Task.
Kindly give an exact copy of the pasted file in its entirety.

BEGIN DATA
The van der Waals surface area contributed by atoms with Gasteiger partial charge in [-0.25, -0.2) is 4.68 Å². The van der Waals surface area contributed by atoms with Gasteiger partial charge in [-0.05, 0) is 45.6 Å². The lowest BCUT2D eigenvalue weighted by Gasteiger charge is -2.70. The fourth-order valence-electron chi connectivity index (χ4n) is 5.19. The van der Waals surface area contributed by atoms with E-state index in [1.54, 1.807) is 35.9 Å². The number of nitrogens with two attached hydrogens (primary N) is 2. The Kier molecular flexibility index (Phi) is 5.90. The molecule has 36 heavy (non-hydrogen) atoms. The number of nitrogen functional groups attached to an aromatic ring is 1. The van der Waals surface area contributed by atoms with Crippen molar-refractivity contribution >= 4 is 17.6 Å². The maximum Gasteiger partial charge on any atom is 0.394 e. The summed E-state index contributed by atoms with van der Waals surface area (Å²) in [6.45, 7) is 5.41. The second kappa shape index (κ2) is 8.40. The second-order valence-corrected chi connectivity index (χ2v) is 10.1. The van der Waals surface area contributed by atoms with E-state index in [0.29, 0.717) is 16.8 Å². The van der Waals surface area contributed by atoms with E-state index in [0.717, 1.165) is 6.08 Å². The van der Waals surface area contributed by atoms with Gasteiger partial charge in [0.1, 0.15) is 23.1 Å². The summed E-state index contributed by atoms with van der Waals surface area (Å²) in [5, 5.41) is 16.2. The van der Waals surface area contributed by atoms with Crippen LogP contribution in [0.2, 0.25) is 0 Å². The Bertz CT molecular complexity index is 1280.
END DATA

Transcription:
The van der Waals surface area contributed by atoms with Gasteiger partial charge in [-0.25, -0.2) is 4.68 Å². The van der Waals surface area contributed by atoms with Gasteiger partial charge in [-0.05, 0) is 45.6 Å². The lowest BCUT2D eigenvalue weighted by Gasteiger charge is -2.70. The fourth-order valence-electron chi connectivity index (χ4n) is 5.19. The van der Waals surface area contributed by atoms with E-state index in [1.54, 1.807) is 35.9 Å². The number of nitrogens with two attached hydrogens (primary N) is 2. The Kier molecular flexibility index (Phi) is 5.90. The molecule has 36 heavy (non-hydrogen) atoms. The number of nitrogen functional groups attached to an aromatic ring is 1. The van der Waals surface area contributed by atoms with Crippen molar-refractivity contribution >= 4 is 17.6 Å². The maximum Gasteiger partial charge on any atom is 0.394 e. The summed E-state index contributed by atoms with van der Waals surface area (Å²) in [6.45, 7) is 5.41. The second kappa shape index (κ2) is 8.40. The second-order valence-corrected chi connectivity index (χ2v) is 10.1. The van der Waals surface area contributed by atoms with E-state index in [0.29, 0.717) is 16.8 Å². The van der Waals surface area contributed by atoms with E-state index in [0.717, 1.165) is 6.08 Å². The van der Waals surface area contributed by atoms with Gasteiger partial charge in [0.1, 0.15) is 23.1 Å². The summed E-state index contributed by atoms with van der Waals surface area (Å²) in [5, 5.41) is 16.2. The van der Waals surface area contributed by atoms with Crippen LogP contribution in [0.2, 0.25) is 0 Å². The Bertz CT molecular complexity index is 1280.